A while ago, I had a meeting that marked the beginning of a very important process. That meeting stressed me out and I was overwhelmed with the task of leading it. When two people cancelled, I was tempted to call it off there and then. That way I could at least have postponed my overload to the next meeting.
On my way to the meeting, I realised how my fears were essentially driven by perfectionism. In other words, I am driven by avoiding mistakes. The possibility of making mistakes or of people not being satisfied with me causes me anxiety. I also realised, though, that the fear of trying to avoid mistakes leads me to a dead end. Flawlessness and perfection is no state that I will ever reach. Therefore, I decided that I wouldn’t strive for perfection but rather for growth.
For good growth, ideal conditions of growth are central. For example, a plant grows when it has water, good soil, light, space etc. Our orchids at home look gorgeous, not only because my husband waters them every now and then but also because they have an ideal spot on top of the radiator by the window.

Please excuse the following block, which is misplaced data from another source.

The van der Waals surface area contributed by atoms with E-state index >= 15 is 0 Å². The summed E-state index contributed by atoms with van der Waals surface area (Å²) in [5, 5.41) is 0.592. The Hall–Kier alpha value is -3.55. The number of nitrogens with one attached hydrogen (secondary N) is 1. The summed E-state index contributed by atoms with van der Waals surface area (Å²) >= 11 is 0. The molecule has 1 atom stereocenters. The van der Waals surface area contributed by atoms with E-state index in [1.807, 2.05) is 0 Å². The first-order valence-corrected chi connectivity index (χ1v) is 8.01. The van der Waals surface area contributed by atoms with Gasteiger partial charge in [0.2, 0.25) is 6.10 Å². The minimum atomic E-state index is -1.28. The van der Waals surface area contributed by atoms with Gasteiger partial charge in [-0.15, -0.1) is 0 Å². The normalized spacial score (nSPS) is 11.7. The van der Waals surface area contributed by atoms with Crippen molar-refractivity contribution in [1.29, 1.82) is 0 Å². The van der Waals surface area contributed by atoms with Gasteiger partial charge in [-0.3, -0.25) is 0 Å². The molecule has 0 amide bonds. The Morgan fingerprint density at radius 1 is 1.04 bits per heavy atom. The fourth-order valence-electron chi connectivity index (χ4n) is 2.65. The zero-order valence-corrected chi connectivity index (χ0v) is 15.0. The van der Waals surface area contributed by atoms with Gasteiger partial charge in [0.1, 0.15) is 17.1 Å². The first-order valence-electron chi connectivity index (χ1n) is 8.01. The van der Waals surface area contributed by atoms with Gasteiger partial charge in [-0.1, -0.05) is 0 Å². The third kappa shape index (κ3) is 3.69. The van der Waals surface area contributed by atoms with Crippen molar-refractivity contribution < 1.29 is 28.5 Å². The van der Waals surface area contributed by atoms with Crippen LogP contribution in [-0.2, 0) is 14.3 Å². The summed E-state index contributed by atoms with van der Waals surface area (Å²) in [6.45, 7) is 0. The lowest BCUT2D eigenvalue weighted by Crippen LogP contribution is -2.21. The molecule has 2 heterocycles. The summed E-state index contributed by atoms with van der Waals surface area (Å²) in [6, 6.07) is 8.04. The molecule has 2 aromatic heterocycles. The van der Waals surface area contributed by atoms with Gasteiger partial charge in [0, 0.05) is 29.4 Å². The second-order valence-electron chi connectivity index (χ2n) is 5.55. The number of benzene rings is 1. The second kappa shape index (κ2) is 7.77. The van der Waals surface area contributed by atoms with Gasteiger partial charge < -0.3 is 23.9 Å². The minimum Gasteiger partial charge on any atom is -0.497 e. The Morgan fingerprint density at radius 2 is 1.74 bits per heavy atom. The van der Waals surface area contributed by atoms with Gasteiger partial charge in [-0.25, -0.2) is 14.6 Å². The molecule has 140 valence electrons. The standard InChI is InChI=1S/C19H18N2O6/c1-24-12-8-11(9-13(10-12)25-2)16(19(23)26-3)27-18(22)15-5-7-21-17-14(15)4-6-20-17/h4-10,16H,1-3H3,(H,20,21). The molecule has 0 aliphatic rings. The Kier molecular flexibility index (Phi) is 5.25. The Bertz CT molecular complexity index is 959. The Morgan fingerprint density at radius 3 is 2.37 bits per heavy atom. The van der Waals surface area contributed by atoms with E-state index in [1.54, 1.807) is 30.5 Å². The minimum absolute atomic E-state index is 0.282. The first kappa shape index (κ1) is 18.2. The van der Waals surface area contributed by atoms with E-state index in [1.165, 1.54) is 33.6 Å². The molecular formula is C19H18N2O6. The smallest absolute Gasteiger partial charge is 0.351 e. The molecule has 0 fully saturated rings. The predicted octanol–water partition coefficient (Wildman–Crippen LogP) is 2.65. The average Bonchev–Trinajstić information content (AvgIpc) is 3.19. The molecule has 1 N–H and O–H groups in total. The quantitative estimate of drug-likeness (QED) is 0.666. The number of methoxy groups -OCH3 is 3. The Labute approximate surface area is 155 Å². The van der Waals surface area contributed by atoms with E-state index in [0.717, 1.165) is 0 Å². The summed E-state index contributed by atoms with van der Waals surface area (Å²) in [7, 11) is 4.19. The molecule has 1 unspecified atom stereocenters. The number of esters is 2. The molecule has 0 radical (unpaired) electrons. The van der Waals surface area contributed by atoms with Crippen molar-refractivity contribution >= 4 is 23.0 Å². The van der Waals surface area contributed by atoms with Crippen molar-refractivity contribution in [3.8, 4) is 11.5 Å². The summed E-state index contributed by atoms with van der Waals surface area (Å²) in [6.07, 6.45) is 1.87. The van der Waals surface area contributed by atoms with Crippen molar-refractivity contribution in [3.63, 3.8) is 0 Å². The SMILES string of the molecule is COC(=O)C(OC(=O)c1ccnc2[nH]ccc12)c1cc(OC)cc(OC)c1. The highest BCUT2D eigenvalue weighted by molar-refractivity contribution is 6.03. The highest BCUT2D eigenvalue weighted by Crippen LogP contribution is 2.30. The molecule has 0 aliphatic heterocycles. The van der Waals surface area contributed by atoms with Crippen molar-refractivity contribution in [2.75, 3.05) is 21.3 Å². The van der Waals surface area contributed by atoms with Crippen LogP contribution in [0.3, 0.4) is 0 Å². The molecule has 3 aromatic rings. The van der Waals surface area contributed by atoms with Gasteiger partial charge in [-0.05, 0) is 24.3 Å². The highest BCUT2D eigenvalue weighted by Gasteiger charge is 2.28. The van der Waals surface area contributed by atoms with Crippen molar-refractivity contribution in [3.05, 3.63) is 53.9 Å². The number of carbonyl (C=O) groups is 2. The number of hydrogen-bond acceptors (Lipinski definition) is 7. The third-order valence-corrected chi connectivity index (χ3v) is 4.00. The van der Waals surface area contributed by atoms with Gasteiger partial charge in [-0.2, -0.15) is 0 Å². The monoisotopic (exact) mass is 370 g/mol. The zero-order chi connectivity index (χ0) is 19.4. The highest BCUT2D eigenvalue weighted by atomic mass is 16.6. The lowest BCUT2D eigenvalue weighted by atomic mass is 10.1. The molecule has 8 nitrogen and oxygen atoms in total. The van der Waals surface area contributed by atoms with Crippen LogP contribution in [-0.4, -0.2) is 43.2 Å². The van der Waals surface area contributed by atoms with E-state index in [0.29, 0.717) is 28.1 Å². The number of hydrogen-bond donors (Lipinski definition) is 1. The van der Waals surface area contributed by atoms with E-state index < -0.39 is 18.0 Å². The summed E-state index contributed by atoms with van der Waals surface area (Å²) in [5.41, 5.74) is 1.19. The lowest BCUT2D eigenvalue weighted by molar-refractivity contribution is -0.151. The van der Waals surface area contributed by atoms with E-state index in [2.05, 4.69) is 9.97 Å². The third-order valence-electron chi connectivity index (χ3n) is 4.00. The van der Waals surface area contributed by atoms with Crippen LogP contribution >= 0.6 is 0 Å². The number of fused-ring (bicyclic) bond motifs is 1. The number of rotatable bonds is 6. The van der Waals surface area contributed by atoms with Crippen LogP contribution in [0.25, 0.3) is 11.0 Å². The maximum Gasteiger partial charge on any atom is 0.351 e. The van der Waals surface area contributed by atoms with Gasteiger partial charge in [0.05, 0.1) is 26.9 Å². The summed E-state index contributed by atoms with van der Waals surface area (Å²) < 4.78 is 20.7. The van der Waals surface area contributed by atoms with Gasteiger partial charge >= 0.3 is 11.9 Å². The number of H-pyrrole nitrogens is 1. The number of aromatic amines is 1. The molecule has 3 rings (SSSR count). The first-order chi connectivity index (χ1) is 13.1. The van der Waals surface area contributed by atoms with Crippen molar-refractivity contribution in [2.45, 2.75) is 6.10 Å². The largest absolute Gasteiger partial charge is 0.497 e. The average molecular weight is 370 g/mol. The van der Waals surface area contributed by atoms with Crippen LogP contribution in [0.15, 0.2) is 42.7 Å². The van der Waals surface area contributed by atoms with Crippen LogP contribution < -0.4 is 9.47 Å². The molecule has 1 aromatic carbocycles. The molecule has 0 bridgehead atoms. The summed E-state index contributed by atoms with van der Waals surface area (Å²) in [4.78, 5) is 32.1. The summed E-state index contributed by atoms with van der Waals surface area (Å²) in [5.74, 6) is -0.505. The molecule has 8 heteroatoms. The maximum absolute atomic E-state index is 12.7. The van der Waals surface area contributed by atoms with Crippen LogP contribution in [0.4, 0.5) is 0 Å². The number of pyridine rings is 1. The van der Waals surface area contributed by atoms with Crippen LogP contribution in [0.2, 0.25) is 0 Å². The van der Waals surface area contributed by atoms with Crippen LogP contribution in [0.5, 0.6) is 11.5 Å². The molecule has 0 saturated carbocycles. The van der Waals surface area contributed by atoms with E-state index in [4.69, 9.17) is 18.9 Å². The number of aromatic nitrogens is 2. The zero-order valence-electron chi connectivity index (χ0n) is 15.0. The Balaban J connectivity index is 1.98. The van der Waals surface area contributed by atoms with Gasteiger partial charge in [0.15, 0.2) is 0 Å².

It is my responsibility to create ideal conditions of growth. That doesn’t mean there won’t be any opposition or challenges. On the contrary, it means that I make sure I grow with these challenges and oppositions.
Growing means that I am in a process, I am learning.
I am allowed to make mistakes. I don’t have to be perfect nor have everything under control. I have to instead be ready to grow with these challenging situations.
Even though I always want to do my best, it is not crucial for me to ask how to do something as perfectly and flawlessly as possible. Rather, the question is how I can grow with the situation. My aim is not to avoid mistakes but to grow! All of a sudden, the challenge seems much less threatening to me. With these thoughts about growth I started the meeting and was surprised how relaxed I was. It turned out to be a really good and promising evening.
Mail to Debora Alder-Gasser